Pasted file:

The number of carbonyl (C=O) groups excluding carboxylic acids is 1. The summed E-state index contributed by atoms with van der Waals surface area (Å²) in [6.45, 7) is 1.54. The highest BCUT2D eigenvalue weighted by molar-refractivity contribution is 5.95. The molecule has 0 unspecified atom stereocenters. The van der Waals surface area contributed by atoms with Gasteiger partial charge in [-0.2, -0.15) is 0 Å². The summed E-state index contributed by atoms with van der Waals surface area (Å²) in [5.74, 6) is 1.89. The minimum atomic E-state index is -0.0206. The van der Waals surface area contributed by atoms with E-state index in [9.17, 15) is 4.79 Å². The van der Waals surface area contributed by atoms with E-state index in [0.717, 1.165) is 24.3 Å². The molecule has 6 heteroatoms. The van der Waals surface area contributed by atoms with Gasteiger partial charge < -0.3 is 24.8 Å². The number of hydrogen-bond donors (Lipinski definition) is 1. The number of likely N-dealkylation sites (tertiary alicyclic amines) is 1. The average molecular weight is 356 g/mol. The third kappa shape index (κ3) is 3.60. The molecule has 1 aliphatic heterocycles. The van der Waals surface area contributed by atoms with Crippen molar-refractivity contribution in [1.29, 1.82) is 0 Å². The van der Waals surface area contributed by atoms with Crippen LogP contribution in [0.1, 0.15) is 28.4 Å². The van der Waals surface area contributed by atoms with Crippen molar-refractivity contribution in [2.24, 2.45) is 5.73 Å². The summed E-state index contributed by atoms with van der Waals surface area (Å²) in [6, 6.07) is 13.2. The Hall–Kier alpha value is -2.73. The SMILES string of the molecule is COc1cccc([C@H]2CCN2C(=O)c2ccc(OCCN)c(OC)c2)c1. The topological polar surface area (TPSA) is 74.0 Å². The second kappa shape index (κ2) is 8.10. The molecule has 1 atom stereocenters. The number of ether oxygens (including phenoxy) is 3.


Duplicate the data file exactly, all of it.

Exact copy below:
The number of carbonyl (C=O) groups excluding carboxylic acids is 1. The summed E-state index contributed by atoms with van der Waals surface area (Å²) in [6.45, 7) is 1.54. The highest BCUT2D eigenvalue weighted by molar-refractivity contribution is 5.95. The molecule has 0 unspecified atom stereocenters. The van der Waals surface area contributed by atoms with Gasteiger partial charge in [-0.2, -0.15) is 0 Å². The summed E-state index contributed by atoms with van der Waals surface area (Å²) in [5.74, 6) is 1.89. The minimum atomic E-state index is -0.0206. The van der Waals surface area contributed by atoms with E-state index in [9.17, 15) is 4.79 Å². The van der Waals surface area contributed by atoms with E-state index in [0.717, 1.165) is 24.3 Å². The molecule has 6 heteroatoms. The van der Waals surface area contributed by atoms with Gasteiger partial charge < -0.3 is 24.8 Å². The number of hydrogen-bond donors (Lipinski definition) is 1. The number of likely N-dealkylation sites (tertiary alicyclic amines) is 1. The average molecular weight is 356 g/mol. The third kappa shape index (κ3) is 3.60. The molecule has 1 aliphatic heterocycles. The van der Waals surface area contributed by atoms with Crippen molar-refractivity contribution in [1.29, 1.82) is 0 Å². The van der Waals surface area contributed by atoms with Crippen LogP contribution in [0.1, 0.15) is 28.4 Å². The van der Waals surface area contributed by atoms with Crippen molar-refractivity contribution in [2.24, 2.45) is 5.73 Å². The summed E-state index contributed by atoms with van der Waals surface area (Å²) in [6, 6.07) is 13.2. The Hall–Kier alpha value is -2.73. The SMILES string of the molecule is COc1cccc([C@H]2CCN2C(=O)c2ccc(OCCN)c(OC)c2)c1. The topological polar surface area (TPSA) is 74.0 Å². The second kappa shape index (κ2) is 8.10. The molecule has 1 atom stereocenters. The number of ether oxygens (including phenoxy) is 3.